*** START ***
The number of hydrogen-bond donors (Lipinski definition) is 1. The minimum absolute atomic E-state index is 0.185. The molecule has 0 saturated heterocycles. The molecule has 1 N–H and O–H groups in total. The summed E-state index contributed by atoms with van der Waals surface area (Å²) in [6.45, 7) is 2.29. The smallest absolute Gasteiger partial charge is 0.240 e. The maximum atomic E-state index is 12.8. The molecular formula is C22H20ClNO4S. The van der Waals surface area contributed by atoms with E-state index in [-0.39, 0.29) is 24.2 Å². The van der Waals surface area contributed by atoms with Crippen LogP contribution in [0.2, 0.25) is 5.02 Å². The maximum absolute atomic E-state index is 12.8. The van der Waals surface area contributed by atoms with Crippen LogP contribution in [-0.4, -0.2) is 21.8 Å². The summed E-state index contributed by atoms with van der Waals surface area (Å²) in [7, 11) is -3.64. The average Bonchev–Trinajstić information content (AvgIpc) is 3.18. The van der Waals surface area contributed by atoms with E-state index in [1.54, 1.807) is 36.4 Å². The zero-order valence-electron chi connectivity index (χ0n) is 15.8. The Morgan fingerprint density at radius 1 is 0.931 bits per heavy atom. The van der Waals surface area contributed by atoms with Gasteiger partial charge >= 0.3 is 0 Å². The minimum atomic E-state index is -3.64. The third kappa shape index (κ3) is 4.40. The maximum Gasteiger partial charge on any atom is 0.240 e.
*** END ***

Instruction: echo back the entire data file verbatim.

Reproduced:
The number of hydrogen-bond donors (Lipinski definition) is 1. The minimum absolute atomic E-state index is 0.185. The molecule has 0 saturated heterocycles. The molecule has 1 N–H and O–H groups in total. The summed E-state index contributed by atoms with van der Waals surface area (Å²) in [6.45, 7) is 2.29. The smallest absolute Gasteiger partial charge is 0.240 e. The maximum atomic E-state index is 12.8. The molecular formula is C22H20ClNO4S. The van der Waals surface area contributed by atoms with E-state index in [-0.39, 0.29) is 24.2 Å². The van der Waals surface area contributed by atoms with Crippen LogP contribution in [0.2, 0.25) is 5.02 Å². The maximum absolute atomic E-state index is 12.8. The van der Waals surface area contributed by atoms with Crippen LogP contribution in [-0.4, -0.2) is 21.8 Å². The summed E-state index contributed by atoms with van der Waals surface area (Å²) in [7, 11) is -3.64. The average Bonchev–Trinajstić information content (AvgIpc) is 3.18. The van der Waals surface area contributed by atoms with E-state index in [1.54, 1.807) is 36.4 Å². The zero-order valence-electron chi connectivity index (χ0n) is 15.8. The Morgan fingerprint density at radius 1 is 0.931 bits per heavy atom. The van der Waals surface area contributed by atoms with Gasteiger partial charge >= 0.3 is 0 Å². The minimum atomic E-state index is -3.64. The third kappa shape index (κ3) is 4.40. The maximum Gasteiger partial charge on any atom is 0.240 e.